Logansport Pharos-Tribune from Logansport, Indiana on September 27, 1896 · Page 12
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September 27, 1896

Logansport Pharos-Tribune from Logansport, Indiana · Page 12

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Sunday, September 27, 1896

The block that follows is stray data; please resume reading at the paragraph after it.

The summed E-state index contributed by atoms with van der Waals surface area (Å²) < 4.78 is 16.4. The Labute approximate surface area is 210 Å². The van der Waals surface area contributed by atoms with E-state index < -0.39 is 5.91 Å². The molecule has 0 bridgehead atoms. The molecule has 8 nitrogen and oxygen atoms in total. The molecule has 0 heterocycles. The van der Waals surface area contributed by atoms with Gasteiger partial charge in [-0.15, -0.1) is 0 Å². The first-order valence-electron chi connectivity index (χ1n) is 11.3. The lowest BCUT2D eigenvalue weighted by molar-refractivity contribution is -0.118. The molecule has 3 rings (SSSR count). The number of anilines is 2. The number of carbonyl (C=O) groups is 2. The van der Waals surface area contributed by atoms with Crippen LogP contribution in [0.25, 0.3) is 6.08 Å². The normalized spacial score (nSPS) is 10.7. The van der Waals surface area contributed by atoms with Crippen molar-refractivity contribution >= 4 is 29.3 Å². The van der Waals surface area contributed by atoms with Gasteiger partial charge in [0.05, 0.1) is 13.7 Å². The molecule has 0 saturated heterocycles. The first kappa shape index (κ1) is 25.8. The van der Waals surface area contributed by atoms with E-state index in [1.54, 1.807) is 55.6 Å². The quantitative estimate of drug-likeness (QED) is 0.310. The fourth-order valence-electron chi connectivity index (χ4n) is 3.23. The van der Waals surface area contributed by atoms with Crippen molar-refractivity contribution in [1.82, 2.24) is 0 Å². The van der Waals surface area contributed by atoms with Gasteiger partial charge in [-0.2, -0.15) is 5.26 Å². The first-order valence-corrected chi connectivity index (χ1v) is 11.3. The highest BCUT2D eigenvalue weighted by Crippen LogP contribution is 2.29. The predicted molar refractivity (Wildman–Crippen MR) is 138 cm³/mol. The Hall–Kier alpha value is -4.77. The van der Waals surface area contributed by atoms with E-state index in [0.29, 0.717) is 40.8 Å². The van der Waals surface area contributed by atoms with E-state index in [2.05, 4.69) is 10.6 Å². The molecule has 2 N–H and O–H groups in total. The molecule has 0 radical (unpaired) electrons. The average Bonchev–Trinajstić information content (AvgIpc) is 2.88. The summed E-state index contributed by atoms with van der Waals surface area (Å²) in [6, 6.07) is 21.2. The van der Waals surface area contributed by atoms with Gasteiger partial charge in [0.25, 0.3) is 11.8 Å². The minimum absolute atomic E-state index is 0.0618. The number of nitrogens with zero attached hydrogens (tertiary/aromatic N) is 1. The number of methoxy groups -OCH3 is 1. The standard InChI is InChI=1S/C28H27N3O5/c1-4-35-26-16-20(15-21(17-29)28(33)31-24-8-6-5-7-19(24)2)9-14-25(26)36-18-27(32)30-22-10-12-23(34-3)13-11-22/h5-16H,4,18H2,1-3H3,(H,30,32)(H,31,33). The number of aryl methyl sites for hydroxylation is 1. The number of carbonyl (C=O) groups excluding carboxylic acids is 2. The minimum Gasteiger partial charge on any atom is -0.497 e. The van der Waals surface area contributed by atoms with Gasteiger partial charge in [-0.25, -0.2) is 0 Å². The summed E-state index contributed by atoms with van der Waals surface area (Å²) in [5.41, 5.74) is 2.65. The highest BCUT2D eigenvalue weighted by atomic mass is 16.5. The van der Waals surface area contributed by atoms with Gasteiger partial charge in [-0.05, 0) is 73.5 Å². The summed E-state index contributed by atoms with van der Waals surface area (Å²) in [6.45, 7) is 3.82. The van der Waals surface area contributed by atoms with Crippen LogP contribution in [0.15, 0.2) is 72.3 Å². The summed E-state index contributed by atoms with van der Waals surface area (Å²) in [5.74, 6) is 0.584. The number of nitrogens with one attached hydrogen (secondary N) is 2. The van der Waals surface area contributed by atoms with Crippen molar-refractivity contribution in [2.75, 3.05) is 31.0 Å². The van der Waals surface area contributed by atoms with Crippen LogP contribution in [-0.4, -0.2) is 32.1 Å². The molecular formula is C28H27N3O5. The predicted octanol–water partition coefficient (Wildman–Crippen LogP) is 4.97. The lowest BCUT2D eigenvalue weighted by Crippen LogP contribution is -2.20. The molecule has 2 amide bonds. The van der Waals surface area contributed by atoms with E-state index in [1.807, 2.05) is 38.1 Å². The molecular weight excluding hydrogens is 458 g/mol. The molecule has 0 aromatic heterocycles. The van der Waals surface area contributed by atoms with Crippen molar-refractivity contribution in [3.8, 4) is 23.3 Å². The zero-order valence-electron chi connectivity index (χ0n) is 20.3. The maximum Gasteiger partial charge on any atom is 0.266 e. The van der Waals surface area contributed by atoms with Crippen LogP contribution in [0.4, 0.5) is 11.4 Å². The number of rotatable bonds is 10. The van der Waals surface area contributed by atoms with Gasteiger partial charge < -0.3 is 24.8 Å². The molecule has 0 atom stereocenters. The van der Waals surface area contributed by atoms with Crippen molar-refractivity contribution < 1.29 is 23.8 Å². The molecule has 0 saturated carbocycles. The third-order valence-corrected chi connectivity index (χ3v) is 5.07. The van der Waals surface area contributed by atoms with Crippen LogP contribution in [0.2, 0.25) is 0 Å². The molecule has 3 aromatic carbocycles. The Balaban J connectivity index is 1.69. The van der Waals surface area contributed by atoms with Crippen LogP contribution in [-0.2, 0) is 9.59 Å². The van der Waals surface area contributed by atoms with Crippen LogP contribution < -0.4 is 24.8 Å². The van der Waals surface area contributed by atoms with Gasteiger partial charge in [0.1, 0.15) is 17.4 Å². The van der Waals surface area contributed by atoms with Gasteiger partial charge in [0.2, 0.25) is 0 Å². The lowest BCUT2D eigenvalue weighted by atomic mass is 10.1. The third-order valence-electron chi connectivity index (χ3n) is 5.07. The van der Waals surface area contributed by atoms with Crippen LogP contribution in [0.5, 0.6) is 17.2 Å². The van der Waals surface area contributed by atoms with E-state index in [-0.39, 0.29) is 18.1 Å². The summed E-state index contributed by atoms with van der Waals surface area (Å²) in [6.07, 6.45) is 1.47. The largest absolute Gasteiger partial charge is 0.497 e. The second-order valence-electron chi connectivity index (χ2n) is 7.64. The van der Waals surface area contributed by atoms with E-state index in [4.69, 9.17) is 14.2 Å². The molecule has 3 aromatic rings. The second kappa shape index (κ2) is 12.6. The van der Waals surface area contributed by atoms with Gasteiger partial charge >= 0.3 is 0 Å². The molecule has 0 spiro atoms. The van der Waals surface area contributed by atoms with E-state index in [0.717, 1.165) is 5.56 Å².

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BRYAN'S BOGUS RETURN TO BIMETALLISM, In Mr. Bryan's speech at Milwaukee he said: "Whenever money goes up property poea down. You cannot have a dollar that buys more unless j'ou have property that sells for leas. Now that i;; p. fair proposition, :-o simple that anybody who has money and wants it to go up can understand the advantage of -the gold standard, and anybody that has property and does not want it to go down can uaduriUud the advantage of bimetallism." Mr. Ur-yan in all his speeches claims to be a bin "return Jou the opening of the mints of the United Sta'.cs to the. unlimited coinage of silver at the ratio oC 10 to 1 would be •» "return to bimetallism," because the JUints ;ire now open to the coinage ttf gold. .Y.'hy, then, he cays, should tney not be- open to the coinage of sil- vt-r? Simply because, at the ratio of First, That with the free coinage- of gold and silver It is Impossible to keep both metals in circulation at the same time. From 1792 to 1S34, under free coinage, gold war; under-valued; it was not worth us much in money us in bullion. Consequently it was everywhere hoarded or kept out of circulation. So also from is 3 4 to 1S73, when i'rce coinage also reigned, silver was under-valued, and wont out of circulation for the same reason as gold had before. Here, then was a. period of •urea to tibo laborer constant • and |r*> inuneratlve employment. (1. It is a fact that the workingmen of our country, who were as a claan go cruelly deceived by tae big frea trails promises made four years ago by the democratic party, aro fr.lly r.llve to tha Injuries and losses they have sustained, and they aro not going to 'bo fooled again by any democratic or popocrailc promises. On the contrary they are everywhere In crowds declnrirj their Ir'.entions to voto for McKinley and Hobart.—-Valparaiso (Ind.) Videt'e. THE CHRISTIAN WAY. RELIGION AND REFORM OVER THE WORLD. ALL Love In tike JIoiiHrhciltl — Tho L Coil—Thn TftNtimoiiy of <;*,<]— cal Christianity — Tlio l.ifo t:o Camo— 1U.C3HI1£0 Of C'llrlMt. imc'.allist, and talks about the j si years during which Grcshain's law Df bi;ai;tailism." In hi:; opin- ; of the departure from circulation of the legally debased or under-valued coin was fully demonstrated; Second, Another equally Important lesson is that no legislation, especially under modern conditions, is able so to change the market value of silver as to keep it on a par with gold. The Bland hill, and particularly the Sherman act, ! RHYMES OF THE TIMES, This is indeed an age of prodigies. The boy'iB Iho thing the pcpulaco to plcr.se, Boy preachers in Lha pulpit stand, 10 to 'J, the amount oC silver which it j was passed for the very purpose of is proposed to have the government call a dollar is not worth a dollar. If it •were this controversy would be impossible. Tho government has put its stamp upoa the dollars which it has coined upon its own account, and for whose ^ redemption it te morally and legally responsible, just as it is responsible for the redemption oC the paper dollar. True, it decs not redeem silver and paper' money in the same way. For the paper dollar it gives a gold dollar in ftcch.ir.so. It redeems silver indirectly by accepting it in payment for debts due itself. This has the same client as if it paid gold in exchange for silver, since all the silver in circulation could be returned to the government in any one year. But it' the government should coin silver, not on its own account but on the account of the owner of the bullion, it would be under no such obligation. The nature of its obligation would then be changed, and it would be under o'o!i?:ition to see that the man who passed a silver dollar- is worth one hundred cents shall redeem it at one hundred cents, upon demand of the holder, just as ii compels a national i.-auk to redeem its notes at a hundred cents on the dollar in Bold. The "return" of which Mr. Kryr.n epoalis exists only in his imagination, therefore, if the government should coin silver worth one hundred cents Into silver dollars, then the minlo v.-culd be open to gold arid silver upon equal term?. 5!r. Bryan's proposition is to open the mints to gold and silver on unequal terms, giving silver twice the privilege.-; that are granted sold. The government, under Mr. Aryans • scheme, would coin one- hundred cents worth o£ gold into r. dollar, bill it v,-ould coin lifty cents worth of iilvcr into a dollar. This is so plain that it would seem as if even a child can understand it. So long as the government maintains a jJarity betwean sold and silver, coming gold in an unlimited amount, and "•'Ivor in a limited amount, wo have bimetallism. It is not full, theoretical bimetallism, but it is practical bimetal- Ism -ince both metals circulate and strengthening our national credit with regard to silver. Under the latter 163,000,000 ounces of silver, which was supposed to be equal to the entire output of our American mines, were purchased by the government, and ' Boy trumpeters are found in every band. Boy writers write, Boy fighters fight, Boy singers sing, And Spain rejoices in a boyish King, The Czar's a boy, And Germany is Wilhclm's toy. And now amongst these boys galore We have an "orator;" j A great big pink-checked gassy boy, Just bubbling o'er with words and joy. He's set his steady baby staro Upon the Presidential chair, i Because, like boys of good content, Ho wants to be a "President." He makes boy speeches In which he teaches mar- i kct value, IromSl.17 in 13DO to 7S cents j in 1S93, when the Sherman act was | repealed. This proves conclusively i . ... that Mr. Bryan's "firm conviction" Boy lessons, in a boyish way about tho rising of silver to 51-29 under *° «™>™« "• all, ijor hesitates lo *iy a 1C to 1 free coinage lav,-, Is simply j TUat black is white, or white is black, absurd. Third, But perhaps the most inl-, portant of all the lesson to be derived | He means well, as do other boys, from our one hundred years' experience j in the use of silver is the fact that the j only practical bimetallism ever used j by our United Slates government, i If he can win a. point by sailing on that tack. or the only method by which gold and silver have both been kept in circulation, j is the policy which we have had since AnJ merely grins to find that lio annoys; And, like most kids, He rather likes the things the law forbids. His sympathies go out, quite unabashed. 1ST a more perfected form, since j To those whom most'deservedly the can not say Beneath the pressure of lil'c'a care'n to-day, I joy in these; But 1 can say Thai; I had rather w a I k t h i s rugged way 1C Him itpleusc. I cannot feel That nil I:; well when darkening CiOlKis conceal The shining sun; Hut the. 1 ] I know God lives and loves; nr.d say, since it is so. Thy will he done, I cannot speak In happy tones; the tear-drops on my check Show I am sad, But I can speak Of grace to suffer with submission meek Until made glad. I do not see Why God should e'en permit some things to be. When He is love; But I can see, Though often dimly, through the mystery, His hand above. I rto not know Where falls the seed, that I have tried to sow With greatest care; But I shall know The meaning of each waiting hour below, Sometime, somewhere. I do not look Upon the-present, nor in nature's book. To rend my fate, But I do look For promised blessings in God's Holy Book, And 1 can wait. the nlgM? Hau ho bull!: the star for his habllritlon, nnd do their light waves carry messages to Him? Decs gravitation keep His house together over His hnaU? What, then, is .ill tbls creation for? Whose wants does it meet? Whoso intellect does it stimulate? " f | Whose life clous it create, protect and tl- I g l ori ,- y? Thcrc is „.,,. cnc inevllab!e answer. The whole galaxy is bulk, gi-ii.'iiation pulls, light shines, clec- trlcity thrills, and the atoms cohere to form the worlds, simply and solely for the benefit of God's children. The whole cosmos is o:.ic mighty token of His love.—Rev. Samuel R. Calthrop. TIMETABLES. Tlie Ponuflyivania Statioa. TJio Ijlfo to C'ornp. Ee it ours, while moving amidst those shU'Uag, shadowy things of earth, not tc be unmindful of tha world to which we S.Q. Its stupendous, enduring realities; its exalted and saintly companionship; its rapturous greetings and ('Vork'.Mlir:?: reunions; its •inestimable privileges ancJ infinite possibilities; i'-.n malc-liless splrndors and overwhelming glcrics; its joy, its love, its praise, and it;; real.; Gcd himself overarching, encircling end filling ,•;)!, and Christ Ic-ifSing his follower:; yet to living fountains of wafer—it is these and such as Ihc-so, that, invite w on, rinrl that, while we arc in the world,should lift us above its power and evil, that, when the hour of departure cornea, we may go forth, with a strong .-mi! immortal trust, to realize in glad fruition what now only the object of faith: "I know not what the future hath Of marvel or surprise. Assured alone that life ar.d death His mercy underlies. An.! so, beside tho silent sea, I wait the'muffled oar; No harm from Him can corne to me, On ocean or 0:1 shore. I i-:i;cw not where his islands lift Their fromjc'd palms in air; I only know 1 cannot drift Geyoud his love- and care. 0 brothers! if my faith is vain, If hopes like these betray, Pray Tor me, that my feet may gain The sure and safer wav. ennsylvaniajLjngjj^ Trains Sim by Central Time TIM:-: TABLES. Leave for C'nior..-;-.) "~J a. in; 5:00 a m; 1:iri p ;v>; 2:tiO p m; -1:::0 p m. Arrive- from Ch!c.-.go ji':."0 :i m; 12:00 p in; 1:00 p m: 2:]0 jj in: 0:15 p m. Leave Cor HrncliorJ 1:UO a m; 7:00 a m; L':].") i) m; 4:.'iO p m. Arrivi: .Vivm Brrull'ord :;:00 a m; 12:,'ijr> m; 1:JO p rn; 4:1." p in. Leave for EffiK-r S:00 u. m; S:UO a m: 2:05 p m. Arrive from Efl'ner 7:-l!> a m; 1:03 p m; S::!3 p m. Leave tor Iticbmond ] :0o a m; S:-1S a m; 1:30 p m; 2:;;0 p rn. Arrive from ,'iichmoud 2:C3 a rn; 11:00 a m; 1:50 p m; 11:23 i/ m. Lc.'ivo for Louisville lii.'.S a m; 3:05 p m. Arrive from Louisville S:i-j :i ni; 1:35 p r.-.. J. A. McCULLOoOiI, AKent, rrjt~isr-i / tf*~**#&%sjk is I'O I may not try eep the hot tears back, but. hush that sigh, "It might have been"; And try to still l-lach rising murmur, and to God's sweet will. Respond "Amen." —Ophelia G. Browning. And Tlion, 0 Lord! by whom are seer. Thy creatures as they be, Forgive mo -,r too close I lean My human heart on Thee. —Rev. A. P. Putnam. WEST BOUND. C5 Ixira' Vrclcht. acenro dully ex ?nii... ) ;> .-rt) p m 3 fu Ij'-uls il:uitr:l U.:ily, nM r.o W J". 1 '.'! !> n 1 K.-lM. Msli i!aJ!y. 'o-'i! in i7' S:i7 ]i:» 7 K;in»!i5 i:llyi-s|ir>'wdiiilj--"l't i.o II'... :!:ia :i m H I'.icKxprwisdmi; i-x;-ini 'olil ni; Jj 1 ...10.10 am No. EAST BOUND. ' 1 N. •?. ft Boston I!IE (j dully-OKI no 12- 2rfi ,1 m I 6 fastnu'-llilnlly. 'o.Iii"-!ii "J.-IS -j. In 4 AtlHullc Llni (Jiillj i"t Ken '(ilil i.o •)).. 4.S2 p m i "U Local frt. ACCuin. ilallyi-* Kr-n '•* 6'J P in EEL RIVER DIVISION. WEST BOUND, ICo sr> :irr!v» ni:30 » m No 37 urnvu i3ip m EAST DOUIsD. No 36 leavo 11 -!S a m No 34 l*ivu «.-u [J m VANDAUA TRAINS LCAVE T,OGAN T 'v-ORT, IN'D. J'OR TWE NOR" H. No C for Ft .los'pli. d;>m c< .•?nni1ny...]n 11 !l R m No H rnrSt.Io.«p|ili,Uiil'.v i>.t Sm.iin.v ..... fi:'. 1 ) :i in No yi lor .SI .Jusciili, CN Sill) ............ ^'X'• I: m No 1(1 tu Sr .Inscnh Sm.ilay ouli ...... - ..... 7rf«'i n m No 8 ei Suuilxy lorbmit-i BtmJ ............. » 3D n in No S has i.!)i-oucli puilor car. lii<Jiiuia;.c!isto SOlllll F3l',Dll Vl.l ColtllX- No 20 lias I'.nciieli flocpprs. £: Loiil>: tollr.clc!j FOR THE RCt-TH .' No 13 for Torre H.iim> daily ex Sn:i ........ 7 IS .1 m I Noll for Ti-rr>- lirfuu-diii;;. exiitin — -V'j l> m : No Jl (tally ex £uii<l-i ............................. H:<0 :t in No l.'l has ihro«::li parlor car, ioub Bend to Not as Largo as It Looks—How Bryan Tries to Fool Thorn perform every fiction of money at par with each other. Mr. Bryan s scheme would drive gold out of circulation, which would result in practical silver monometallism, since silver coin alone would perform the functions now performed by both silver and .;oid The Republican party has planted itself in its platform upon the doctrine o£ bimetallism properly understood, that is, o b ; lmeU- lism in which both metals ejaculate freely at par with each other. Mr. Bryan seems to think that we would not have the gold standard, 1£ wo had 1S7S—namely, a policy which makes gold the standard oC value, and then with a limited coinage of silver, as well as with a limited iesue of paper money causes both ot these kinds of money to be kept up to par vakie with gold by virtue of the government's pledge that all of its money shall be maintained on an equality oC value "In the markets and in -tho payment of debts." This systsm has proved not only in America, but also in England, France and Germany, and other countries, to be the most stable, clastic, practical h'metallism He claims inao LUC B ».u and serviceable, and therefore the best tanca dTiul bimetallism are contra- | system of finance evor used m all talu and that they human history. B dictory expressions, stand for Irreconcilable ideas On the Why, then, should we change it for some wildcat, red-dog, balloon system, such as that proposed by the popocrats in the Chicago platform?—Valparaiso (Ind.) Vldotte. law hath lashed. He has a liking, as have other youth, For romance rather than the truth; And 'stead of training with the good and true, Prefers association with a pirate crew. Sweet, perfect boy, His party's joy! Don't criticise him harshly, for, you sec, He only aims at puerility, And in that line His powers seem almost divine! —John Kendrick Weekly. Bangs in Harper'* FACTS FOR WORKWOMEN, v ^y>jp~ 1. It is a fact that in all silver stand- GflMPflIGN NOTES, 0 Bryan wanted to debate with McKinley and- now Tlllman -has challenged Harrison to a discussion. The youthful prodiges are getting sassy. There is no danger that anyone will call the two democratic tickets twins. By tho way he Is talking, Bryan is contrary, with theoretical bimetallism in force, the gold and silver standard would constitute but one standard, and it would make- no difference whether it was called the gold standard or not; it would be the gold standard all the came The Republican party believes it easier to pass from the single gold standard to the double standard, so- called, in'which the gold and silver | arcl countries workingmcn receive much i cutting his throat as well as making standards are Identical, than It would | loag ,„,. Uich . ]abor t han in gold stand- ' " ' be to pass to bimetallism from the sil- j ar(] COUI1 t.rics. Wages in Mexico for ver standard. It believes that the method of arriving at a truly bimetallic monetary system is not by way of the silver standard, but to pass directly from the gold standard to the double standard; at the same time it believes that it is impossible to have the double standard, without the concurrent action of the leading commercial nations of the world. Lovo In tlio IToiKrhohl. 'Love is the wind, the tide, the waves, tho sunshine. Its power is incalculable; it is many horse power. It never ceases, it never slacks; it can move with the globe without a resting place; it can warm without fire; it can feed without meat; it can clothe without garments; It can shelter without roof; it car. make a paradise within, which will dispense with a paradise without. But, though the wisest men in all ages havo labored to publish this force, and every human henrt is, sooner or Inter, more or less made to feel it. yet how little is actually applied to social eiyis. True, it is the motive power of all successful social machinery; but, as in physics we have made the elements do only a little drudgery for us, steam to take the place of a few horses, wind of a few oars, water of a few cranks and hand mills; as. the mechanical forces have not yet been generously and largely applied to make the physical world answer to the ideal, so the power of love has been but meanly and sparingly applied as yet.—Henry D. Thoreau. rT;»ollc:il Chrlntianif.v. Yon and I arc instruments which God must use to consummate Hie plans 2nd carry out His inflexible purpose. All-powerful though He may be, He needs your help and mine to hasten the dawning of that perfect day, when the kingdom of Christ shall prevail. The want of sympathy pervades society. Wo do not know each other. Draw nearer, clasp hands, recognize | the struggling soul, the lonely, the ostracized, the fallen. Seek for the good and you will find the good. Discover the best in each soul; resolve that ill-will, fault-finding and hatred shall j find no place in your thoughts, speech i or actions. >'o 21 lias tiircusb Sleeper, Maoklnaw to Sc. Louis, A rrlvus No )•"> f'ally except Sunday ..................... fl;25 P m No IV Sundav I'tiiy ................................. It): 1 .!!! p ra For complotc time con], pivinc fill irains and stations, Mid for full Informatlo!! « to rates, through car?,, etc., n-'.rtrops J. C. EDGEWORTH. A(f>nt. IjO)tan»port. Ir.d. Or, E. A. Ford, Ger.orai Agent, St. Louis. Mo. Coiuinunlon ITIth Co<l. Vv'orship is communion with God. Communion is that mysterious commingling of souls which makes them one, and gives to each the gifts of the other. We feel it in human love or friendship. It is deeper than words and larger than sympathy. It is the opening and giving of heart to heart. Thus wo commune with God. He dwells in us and we in Him. The world fades away. Our sorrows are forgotten. We are uplifted by new aspirations and holy impulses. We go forth into the world again with new light on our faces and new joy in our hearts. We have been with our God.—Rev. W, S. Savers. It therefore says: We are la favor of bimetallism, and as a means of arriving at bimetallism we- '•" propose to retain the untii we can secure the and consent of a sufficient number of leading commercial nations to enable uo to put full, theoretical bimetallism Into practical'operation in this country. The Idea that this is subserviency to Great Britain la pure nonsense. We might as well'say that we arc slaves because we are'nnder the law of gravitation, as to sny that we arc a province of Great Britain because wo are under the operation of the great financial laws which are. in the world of business, what tho law of gravitation is in physical lite. it hoarse. Men are judged by their works, not by their- words, and what deed of Bryan's contains any promise of good for the American people? Tho country must have a revenue e<;ual to its expenditures and none but boy orators deny it. No one is buying silver in tho market: No ono 1s betting on Bryan. • Enterprise Is galling only to thoee think about It? Are 'they getting too much of anything for their dollars? THREE GREAT LESSONS. The experience oi? cur own country in the use of silver during the last ono hundred years surely ought to bo worth something. From that experience three jjreat lescons may ba learned; mm or. lahorir.gmen is $3 per week; in China and Japan It is about $1. 2. It is a fact that of all men the laborer has most interest in tho election of McKinley nnd Hobart; for the success o£ tho silver ticket means the doprccition, or the cutting down to about haU value, of the workingman's v/ago-a. Besides, the industrial establishments nov/ closed will not start up | who have it not the general panic and financial [ What, do farmers and wnge-earners insecurity sure to result from an r.t- tcmpt to put our money system on a silver standard basis. ". It is a fact that even now tbc la- •boringmr.n's wages are higher In proportion than arc either manufactured pooda or farm product. Moreover, it if. not true that during a period ot twenty-five years past the wages of laboring men have declined. lu 1S70 tho average yearly pay received by men working in factories was ?310; in 1S90 it wac 5489. 4. It is a fact that under the Harrison administration labnringmen, as well as others engaged in business, enjoyed greater prospori-ty than they do now. Not only did they then receive j larger wngos, but work was much more in demand and easier to find. C; It Is a fact that a protective tariff, whilo beneficial to the manufacturer and to owners of capital invested in industry, helps p-uliiH'.-arly the working-': roan- because it, more perhaps than i any other govcrnme:il.al regulation, in- J employment." Rlffht. Colonel E. F, Clayton, of InOlanola, la., the president of the Farmers' National Congress of the United States, which has perhaps exercised a more potent influence in securing legislation favorable to the agricultural interests of the country than any other farmers' organization, says: "We have had a four years' dose o£ Democratic disaster and desolation, and the experience should be enough to preclude any repetition of the experiment during the next century. What the people want for the next four years is the Mc- Kinleylsm of 1SS8-1S92, with a good market for everything, everybody employed at high wages, with spindles rur.nins by day and the heavens lighted up by night from the chimneys and furnaces of factories, when the poor man v.-i!l be able to feed and clothe his family, and whan capital will 'find Tho Tojitlmoiiv of ihfc Good. What do they testify who have lived most nobly? What have the pure in heart seen? What filial confidence has come to the peacemakers? How have they been satisfied, who have hungered and thirsted after righteous? What has tho sircne man discovered "Who on with toil of heart and knoss and Imutls, Through the long gorge to the far light bar, won His way up and prevailed?" This is the kind of testimony that we long to hear. It does not establish the mctcs and bounds of the divine nature, bui-.li:.-assurea us of a divine reality lu the universe. Those who have reached the heights of human goodness havt recognized the existence of something higher and better than themselves.. As the enlightened eye sees no bounds to space, so the enlightened conscience sees no limitation to righteousness. Those who have loved most deeply have been most certain of love eternal answering to their own. Human goodness recognizes a divine goodness,—Rev., Samuel M. Growth. M*IS:WKO of ChrlHf. When man received the message of Christ he heard a voice telling htm to go forward and accomplish the spiritual conquest. He received an impulse which cannot be lost. It seems to me that the early tenchers were ever trying to tell us of something which they could not comprehend, nor can we. But as we look back over the advances made in the march of life it does not appear difficult to believe that this higher life which entered the world In Christ will persevere until all kingdoms are his and all things are subdued to his peaceful and holy reign. SUHMER TOURS . VIA "BIG FOUR" TO THE riOUISTAINS, LAKES and SEASHORES Solid Vest'.buled Trains W4tb Wagner Sleeping Cars to fiei York and Bcston from 8t, Louis, reorla, Indianapolis, CIncla.. uaU, Dayton, Coltiiubus. via CLEVELAND AND BUFFALO "The Knickerbocker Sppci.il." "The South-western Lim.'ted." Si* Terminals at the Great Lakes. Chicago, Benton Harbor, Toledo Detroit. Sandosky. Cleveland Tourist Rates in all Directions. E. O. McCormick, Tas8. Traffic Manager. D. B". ^f.irtin, Genl. Pass and Ticket Agent. The COAST LINE to MACKINAC TAKE THE- The LOTB of Go<l. The love of God is Infinite, and is coextensive with space and all the other attributes of God. "Tell me a man's ruling love," said Swedenborg, "and I will-tell you what he is." Equally true is this: "Give me the sum total of a man's actions, and I will find out from them his ruling love." Let us then judge God by His acts. Whose are the iron and 'the stone? Whose are Ihe cattle on u thon- pand Rills? For whom do waves sparkle, winds blow, leaver, rustle, and for w.hom rloGB earth pour forth her fruit?- Is it for the sake of God that the sun shines, that the moon lights up Opportunities. How often do we sigh for opportunities of doing good, whilst we neglect the openings "of providence in little things, which would frequently load to the accomplishment of most important results! Dr. Johnson used to say: "Ho who waits to do a groat deal of good at once will never do any." Good is done by decrees. However small in proportion tbe benefit which follows individual at tempts to do gcod, a great deal may be thus accomplished by perseverance, even-in the midst of discouragements and disappointments.— Crabbe. Tho Portmlt of n Chriitl:<n. Now see what a Christian is, drawn by the hand of Christ. He is a man on whose clear and open brow God has set the stamp of truth; one whoso very eye beams with honor; in whose very look and bearing you may sec freedom, MACKINAC DETROIT PETOSKEY CHICAGO 2 New Steel Passenger Steamers ThcOrentMt Perfection yet«ttainc(j rn Cost Con»truclion--Lui:ur;oa» Equipment, Artislio Farnjihlrtg, Dncoritioa und Buiclcnt Service, Insuriug the highest degree of COHFORT, SPEED AND SAFETY. fo:j» TSIPS ptn Wrcx BETWCCM Toledo, Detroit ^Mackioac PETOSKCV, -'THE soo," MAnauETre. AND DULUTH. LOW KATES to Picturesque Mnckime tat Return, iociudlnj: Deals and Berlin. From Cleveland, $iS; from Toledc, *ij; Irorn Detroit. $13,80. EVERY EVENINQ Between Detroit aitd Cleveland Connecting at Cleveland with Earliest Train* for nil pflirus ]Snst,.Soulli nnO Southwest and «t Detroit lor.Sl points Xortb and Norllnrcit. Sunday Trip* June, July, August ar.d September Onff, EVERY DAY BETWEEN Cleveland, Put-ia-Bay # Toledo •end for Illustrated Pamphlet, Address A. 'A. SCKANTZ. *. ». «., DITAOIT, UIOH. manliness, veracity; a bravo man—a noble man—frank, generous, true, with it may be. ma-uy faults; whose freedom I Thg |jp|rn.{[ gnjj CMeM 81531 M. CO. may take tho form of impetuosity or P. T. Barnurn Said (and he. knew) that if on* wanted to ba successful in business ;i liberal -amount must be spent in advertising 1 . fl You better follow his advito. rashness, but the form of meanness never.—P. W. Robertson. How much better is the man wlit will rob by dishonest trade than tho one who knocks dov.'a his victim with a sanding?